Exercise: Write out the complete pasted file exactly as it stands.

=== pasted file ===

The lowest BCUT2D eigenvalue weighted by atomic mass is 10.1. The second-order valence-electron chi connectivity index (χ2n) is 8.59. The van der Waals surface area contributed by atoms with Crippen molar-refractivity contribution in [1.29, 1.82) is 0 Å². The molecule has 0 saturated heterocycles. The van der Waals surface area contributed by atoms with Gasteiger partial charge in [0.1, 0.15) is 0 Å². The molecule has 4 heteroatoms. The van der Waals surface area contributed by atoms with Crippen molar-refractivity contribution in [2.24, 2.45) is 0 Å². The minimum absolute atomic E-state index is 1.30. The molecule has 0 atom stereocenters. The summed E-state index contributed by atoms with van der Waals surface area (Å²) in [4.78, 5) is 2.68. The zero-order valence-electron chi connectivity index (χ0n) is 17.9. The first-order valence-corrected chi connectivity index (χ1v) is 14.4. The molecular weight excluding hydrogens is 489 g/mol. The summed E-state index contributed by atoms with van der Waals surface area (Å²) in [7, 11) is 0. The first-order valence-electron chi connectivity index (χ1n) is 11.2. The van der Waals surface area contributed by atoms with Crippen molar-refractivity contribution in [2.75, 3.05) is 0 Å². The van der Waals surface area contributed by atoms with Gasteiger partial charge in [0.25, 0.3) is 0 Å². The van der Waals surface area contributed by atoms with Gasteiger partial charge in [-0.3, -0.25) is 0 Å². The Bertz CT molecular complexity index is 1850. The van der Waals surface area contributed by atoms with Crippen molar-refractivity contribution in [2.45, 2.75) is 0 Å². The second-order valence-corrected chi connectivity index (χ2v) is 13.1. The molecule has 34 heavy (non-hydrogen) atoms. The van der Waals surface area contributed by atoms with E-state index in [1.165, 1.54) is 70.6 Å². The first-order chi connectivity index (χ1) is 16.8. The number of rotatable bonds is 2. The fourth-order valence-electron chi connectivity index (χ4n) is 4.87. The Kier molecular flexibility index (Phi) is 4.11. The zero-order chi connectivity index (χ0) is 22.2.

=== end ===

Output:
The lowest BCUT2D eigenvalue weighted by atomic mass is 10.1. The second-order valence-electron chi connectivity index (χ2n) is 8.59. The van der Waals surface area contributed by atoms with Crippen molar-refractivity contribution in [1.29, 1.82) is 0 Å². The molecule has 0 saturated heterocycles. The van der Waals surface area contributed by atoms with Gasteiger partial charge in [0.1, 0.15) is 0 Å². The molecule has 4 heteroatoms. The van der Waals surface area contributed by atoms with Crippen molar-refractivity contribution in [2.24, 2.45) is 0 Å². The minimum absolute atomic E-state index is 1.30. The molecule has 0 atom stereocenters. The summed E-state index contributed by atoms with van der Waals surface area (Å²) in [4.78, 5) is 2.68. The zero-order valence-electron chi connectivity index (χ0n) is 17.9. The first-order valence-corrected chi connectivity index (χ1v) is 14.4. The molecular weight excluding hydrogens is 489 g/mol. The summed E-state index contributed by atoms with van der Waals surface area (Å²) in [7, 11) is 0. The first-order valence-electron chi connectivity index (χ1n) is 11.2. The van der Waals surface area contributed by atoms with Crippen molar-refractivity contribution in [2.75, 3.05) is 0 Å². The van der Waals surface area contributed by atoms with Gasteiger partial charge in [0.25, 0.3) is 0 Å². The van der Waals surface area contributed by atoms with Gasteiger partial charge in [-0.3, -0.25) is 0 Å². The Bertz CT molecular complexity index is 1850. The van der Waals surface area contributed by atoms with Crippen molar-refractivity contribution in [2.45, 2.75) is 0 Å². The second-order valence-corrected chi connectivity index (χ2v) is 13.1. The molecule has 34 heavy (non-hydrogen) atoms. The van der Waals surface area contributed by atoms with E-state index in [1.165, 1.54) is 70.6 Å². The first-order chi connectivity index (χ1) is 16.8. The number of rotatable bonds is 2. The fourth-order valence-electron chi connectivity index (χ4n) is 4.87. The Kier molecular flexibility index (Phi) is 4.11. The zero-order chi connectivity index (χ0) is 22.2.